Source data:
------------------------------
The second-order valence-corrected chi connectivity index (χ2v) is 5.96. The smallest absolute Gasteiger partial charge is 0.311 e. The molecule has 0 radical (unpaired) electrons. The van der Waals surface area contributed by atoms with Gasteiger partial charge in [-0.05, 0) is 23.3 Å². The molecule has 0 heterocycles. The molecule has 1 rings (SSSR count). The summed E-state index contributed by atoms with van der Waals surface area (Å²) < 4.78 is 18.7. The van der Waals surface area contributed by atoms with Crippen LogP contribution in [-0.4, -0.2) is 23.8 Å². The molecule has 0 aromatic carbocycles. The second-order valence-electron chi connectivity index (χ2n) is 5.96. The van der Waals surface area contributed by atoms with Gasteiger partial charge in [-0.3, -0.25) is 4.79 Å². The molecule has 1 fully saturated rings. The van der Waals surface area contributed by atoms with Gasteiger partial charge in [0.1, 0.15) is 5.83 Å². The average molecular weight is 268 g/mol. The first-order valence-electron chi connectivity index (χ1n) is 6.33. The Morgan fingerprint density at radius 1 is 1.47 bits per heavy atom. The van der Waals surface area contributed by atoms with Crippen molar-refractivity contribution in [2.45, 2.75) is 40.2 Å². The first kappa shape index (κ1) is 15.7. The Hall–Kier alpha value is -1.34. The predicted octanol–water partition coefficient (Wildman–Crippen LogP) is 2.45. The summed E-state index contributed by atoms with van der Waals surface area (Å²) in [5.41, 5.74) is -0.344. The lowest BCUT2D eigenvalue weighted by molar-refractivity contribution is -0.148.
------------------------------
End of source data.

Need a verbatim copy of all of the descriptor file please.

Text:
The second-order valence-corrected chi connectivity index (χ2v) is 5.96. The smallest absolute Gasteiger partial charge is 0.311 e. The molecule has 0 radical (unpaired) electrons. The van der Waals surface area contributed by atoms with Gasteiger partial charge in [-0.05, 0) is 23.3 Å². The molecule has 0 heterocycles. The molecule has 1 rings (SSSR count). The summed E-state index contributed by atoms with van der Waals surface area (Å²) < 4.78 is 18.7. The van der Waals surface area contributed by atoms with Crippen LogP contribution in [-0.4, -0.2) is 23.8 Å². The molecule has 0 aromatic carbocycles. The second-order valence-electron chi connectivity index (χ2n) is 5.96. The van der Waals surface area contributed by atoms with Gasteiger partial charge in [-0.3, -0.25) is 4.79 Å². The molecule has 1 fully saturated rings. The van der Waals surface area contributed by atoms with Gasteiger partial charge in [0.1, 0.15) is 5.83 Å². The average molecular weight is 268 g/mol. The first-order valence-electron chi connectivity index (χ1n) is 6.33. The Morgan fingerprint density at radius 1 is 1.47 bits per heavy atom. The van der Waals surface area contributed by atoms with Crippen molar-refractivity contribution in [2.45, 2.75) is 40.2 Å². The first kappa shape index (κ1) is 15.7. The Hall–Kier alpha value is -1.34. The predicted octanol–water partition coefficient (Wildman–Crippen LogP) is 2.45. The summed E-state index contributed by atoms with van der Waals surface area (Å²) in [5.41, 5.74) is -0.344. The lowest BCUT2D eigenvalue weighted by molar-refractivity contribution is -0.148.